Not yet at the promised land
Source Louis Proyect
Date 08/11/13/19:22
Not Yet at the Promised Land
By Robert Weissman
November 13, 2008

OVER THE PAST week, Americans -- and people around the world -- rightfully celebrated the breakthrough election of an African-American to be President of the United States.

Barack Obama's election signals a significant shift in U.S. racial attitudes, especially among younger people. Obama received a higher portion of the white vote than Democratic candidate John Kerry did in 2004 -- in fact, he won a higher share (43 percent) than any Democratic candidate since Jimmy Carter in 1976. Obama won a strong majority of white voters under age 29 (beating McCain 54-44).

Such a performance by a Black candidate was very hard to imagine even two years ago.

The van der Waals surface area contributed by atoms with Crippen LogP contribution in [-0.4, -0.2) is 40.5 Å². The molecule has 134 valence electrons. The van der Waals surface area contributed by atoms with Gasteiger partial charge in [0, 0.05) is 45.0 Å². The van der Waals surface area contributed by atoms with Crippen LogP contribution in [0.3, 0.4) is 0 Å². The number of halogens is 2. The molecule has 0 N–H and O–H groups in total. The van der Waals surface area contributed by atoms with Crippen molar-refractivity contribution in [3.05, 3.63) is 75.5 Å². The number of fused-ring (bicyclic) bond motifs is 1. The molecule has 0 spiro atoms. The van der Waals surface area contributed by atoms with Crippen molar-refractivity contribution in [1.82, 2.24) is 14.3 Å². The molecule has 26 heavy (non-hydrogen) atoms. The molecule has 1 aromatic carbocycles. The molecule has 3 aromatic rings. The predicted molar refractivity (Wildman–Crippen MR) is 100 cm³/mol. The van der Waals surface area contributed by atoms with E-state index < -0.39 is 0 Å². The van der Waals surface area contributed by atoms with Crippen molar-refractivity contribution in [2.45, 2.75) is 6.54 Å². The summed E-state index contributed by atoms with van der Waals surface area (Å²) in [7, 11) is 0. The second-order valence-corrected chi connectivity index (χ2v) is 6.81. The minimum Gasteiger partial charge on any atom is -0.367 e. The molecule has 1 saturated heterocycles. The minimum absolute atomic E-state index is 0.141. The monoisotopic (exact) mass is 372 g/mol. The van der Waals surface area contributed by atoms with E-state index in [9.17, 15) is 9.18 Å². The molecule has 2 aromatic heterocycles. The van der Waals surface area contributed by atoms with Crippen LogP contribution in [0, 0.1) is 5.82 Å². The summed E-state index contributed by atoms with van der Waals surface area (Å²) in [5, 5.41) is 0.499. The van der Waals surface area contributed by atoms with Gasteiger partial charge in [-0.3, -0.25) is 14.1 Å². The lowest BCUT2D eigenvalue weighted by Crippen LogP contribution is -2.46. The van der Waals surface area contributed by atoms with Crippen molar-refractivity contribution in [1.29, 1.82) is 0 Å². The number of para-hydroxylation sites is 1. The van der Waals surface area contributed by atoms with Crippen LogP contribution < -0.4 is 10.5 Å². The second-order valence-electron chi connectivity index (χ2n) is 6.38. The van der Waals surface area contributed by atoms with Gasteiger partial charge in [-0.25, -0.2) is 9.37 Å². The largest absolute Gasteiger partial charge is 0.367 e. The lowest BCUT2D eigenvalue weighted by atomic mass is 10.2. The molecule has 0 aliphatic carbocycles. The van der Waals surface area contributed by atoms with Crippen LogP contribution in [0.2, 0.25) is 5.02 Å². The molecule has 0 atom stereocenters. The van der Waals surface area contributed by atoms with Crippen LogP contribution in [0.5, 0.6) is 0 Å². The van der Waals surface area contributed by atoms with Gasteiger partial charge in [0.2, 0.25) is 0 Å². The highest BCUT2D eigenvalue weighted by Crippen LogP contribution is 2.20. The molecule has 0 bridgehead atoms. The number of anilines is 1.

But as epochal as is Obama's victory, celebrations of racial progress -- especially among Whites -- need be tempered by an acknowledgement of other racial realities.

The United States has not reached the promised land of racial equality and justice.

Consider this set of extraordinary statistics:

* The U.S. unemployment rate for Whites in October was 5.3 percent. For Latinos, it was 8.8 percent. For African-Americans, 11.1 percent. [1]

* African-Americans' median income is about 80 percent of Whites. Latinos make about 72 percent of Whites' median income. [2] The median White household income in 2007 was $54,920. For Blacks, it was $33,916. For Latinos, $38,679. [3]

* White households have 10 times more wealth than Black households. Median household wealth for Whites is $118,300; for Blacks, it is $11,800 (2004 data). [4]